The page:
A year ago, two committed activists with serious credentials in the environmental movement released a report proclaiming “the death of environmentalism.” In so doing, they sparked a debate that continues to this day. While some have suggested that both the authors and their accusations emerged from nowhere, they in fact put a spotlight on some recurrent, yet seldom influential, criticisms leveled by minority voices within the movement. If these criticisms are correct (and in large measure I think that they are),the environmental movement, and the progressive left of which it is a part, will need to be remade in ways that go beyond a mere tinkering with policies, personnel, or priorities. This critique demands changes not only in what environmental organizations do but also in what they are.
Michael Shellenberger and Ted Nordhaus released “The Death of Environmentalism” in October 2004 at the annual gathering of environmental grant-makers (the people who allocate the foundation money that keeps most environmental groups afloat). It soon took on a life of its own, thrashing about widely on the Internet and garnering mainstream media attention earlier this year.
The title alone guaranteed attention, and releasing it at the big grant-makers' conference was enough to provoke many environmental leaders. Following the November election, the general malaise among American progressives also opened greater space for heterodox voices.
And yet in assessing the obstacles to a progressive majority, the environmental movement would seem to be an odd place to begin. Unlike organized labor, for instance, the membership rolls of the big national environmental organizations have grown -- at least fourfold over the past 25 years. The result is bigger budgets and staff, plus more in-house expertise. New statewide and local organizations have also emerged during this period. Environmentalism has a further advantage: Unlike the reproductive-rights movement, for instance, it does not polarize public opinion. Despite some fluctuation, polls consistently show high levels of support for environmental protection -- levels that would be the envy of many progressive movements. So what's the problem?
For one thing, as Shellenberger and Nordhaus make clear, the same polls that identify high levels of public support for environmental protection also reveal that support to be shallow. Americans care about “the environment,” but when faced with competing demands on their time, money, and attention, they don't appear to care all that much. For another thing, membership and organizational growth are not tied -- or sometimes seem inversely tied -- to success in advancing an agenda that now includes halting climate change, protecting species diversity, reducing toxic exposure, and other awesome challenges. Indeed, landmark legislative victories such as the National Environmental Policy, the Clean Air and Water acts, and the Endangered Species acts were all accomplished more than a generation ago, at a time when the movement was much less institutionalized. While the shallowness of support for environmentalism is a key problem, it doesn't represent a change from the past. The increasing difficulty in advancing an agenda -- despite growing movement sophistication -- clearly does. It suggests that simply “more” -- more money, more organizing, more experts -- is unlikely to enable the movement to once again win big.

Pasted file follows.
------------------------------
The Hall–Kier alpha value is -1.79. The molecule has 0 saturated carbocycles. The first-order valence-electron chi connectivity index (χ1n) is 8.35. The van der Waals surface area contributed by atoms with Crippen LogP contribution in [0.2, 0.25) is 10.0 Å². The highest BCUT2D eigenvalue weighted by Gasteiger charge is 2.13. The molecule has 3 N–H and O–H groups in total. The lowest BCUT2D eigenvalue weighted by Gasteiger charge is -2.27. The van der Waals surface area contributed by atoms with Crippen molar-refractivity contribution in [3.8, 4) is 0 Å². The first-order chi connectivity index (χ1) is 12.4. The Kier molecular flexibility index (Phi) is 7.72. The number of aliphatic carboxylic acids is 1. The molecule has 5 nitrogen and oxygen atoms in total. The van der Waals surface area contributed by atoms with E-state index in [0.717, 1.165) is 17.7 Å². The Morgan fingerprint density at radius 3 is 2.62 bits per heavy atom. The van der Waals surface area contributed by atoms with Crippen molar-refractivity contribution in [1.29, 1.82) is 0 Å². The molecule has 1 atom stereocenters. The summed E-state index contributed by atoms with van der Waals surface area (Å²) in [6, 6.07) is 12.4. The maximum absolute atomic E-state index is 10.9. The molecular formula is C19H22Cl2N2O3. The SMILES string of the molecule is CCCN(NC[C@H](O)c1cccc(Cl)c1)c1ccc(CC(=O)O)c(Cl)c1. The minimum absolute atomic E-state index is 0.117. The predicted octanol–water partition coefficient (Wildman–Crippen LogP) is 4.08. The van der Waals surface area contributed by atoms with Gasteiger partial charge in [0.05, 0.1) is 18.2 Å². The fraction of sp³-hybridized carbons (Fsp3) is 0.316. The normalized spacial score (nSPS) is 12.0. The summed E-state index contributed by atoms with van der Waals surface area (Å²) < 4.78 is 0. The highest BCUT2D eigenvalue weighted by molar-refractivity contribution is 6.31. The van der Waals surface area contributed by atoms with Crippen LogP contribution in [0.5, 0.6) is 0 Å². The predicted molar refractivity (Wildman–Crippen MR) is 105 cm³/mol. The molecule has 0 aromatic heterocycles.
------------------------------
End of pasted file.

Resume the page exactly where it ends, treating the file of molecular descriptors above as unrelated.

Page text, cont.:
It might seem reassuring if we could pin the blame for this change on George W. Bush, or perhaps on the Republican takeover of Congress in the '90s. This partisan roadblock certainly makes even incremental progress more difficult. Yet the slowing of environmentalist progress predates both. Environmentalists were running into increasingly sophisticated opposition even during the Carter administration. Some has been from forthright opponents of environmentalism -- for example, the “sagebrush rebellion” and later the “wise use” movement, which have fought government regulation and ownership of western lands. Such efforts have sought -- with modest success -- to create a cultural divide, characterizing environmentalists as effete urbanites out of touch with those who actually work for a living. Yet as I noted, they have never successfully polarized public opinion. The more powerful roadblock has come from the growing presence and skill of opponents -- in industry and elsewhere -- who give lip service to environmental aims but maintain that the economic and social costs are too high and use their power to block implementation.
Richard Nixon signed most of the last generation's environmental legislation into law. He didn't do it because of an ardent sympathy for the cause. Instead, he appears to have regarded environmentalism as a nuisance more easily minimized by approving these bills than opposing them. That attitude was only possible to the extent that environmental concerns were regarded as discrete “issues” not deeply intertwined with broader social, economic, and political concerns. Since the late '70s, the well-organized opposition has made this strategy untenable.
Today, we have less reason to be sanguine about the effectiveness of the regulatory approaches central to the legislation of the 1970s. Moreover, many of today's greatest challenges are global, making a national legislative strategy less effective. But most striking -- and ironic -- is the fact that it is not environmentalists but their opponents who have been more successful in maintaining that (to borrow an ecological truism) “everything is connected.” In unpacking these dilemmas, Shellenberger and Nordhaus open up some of the most interesting and provocative topics for discussion.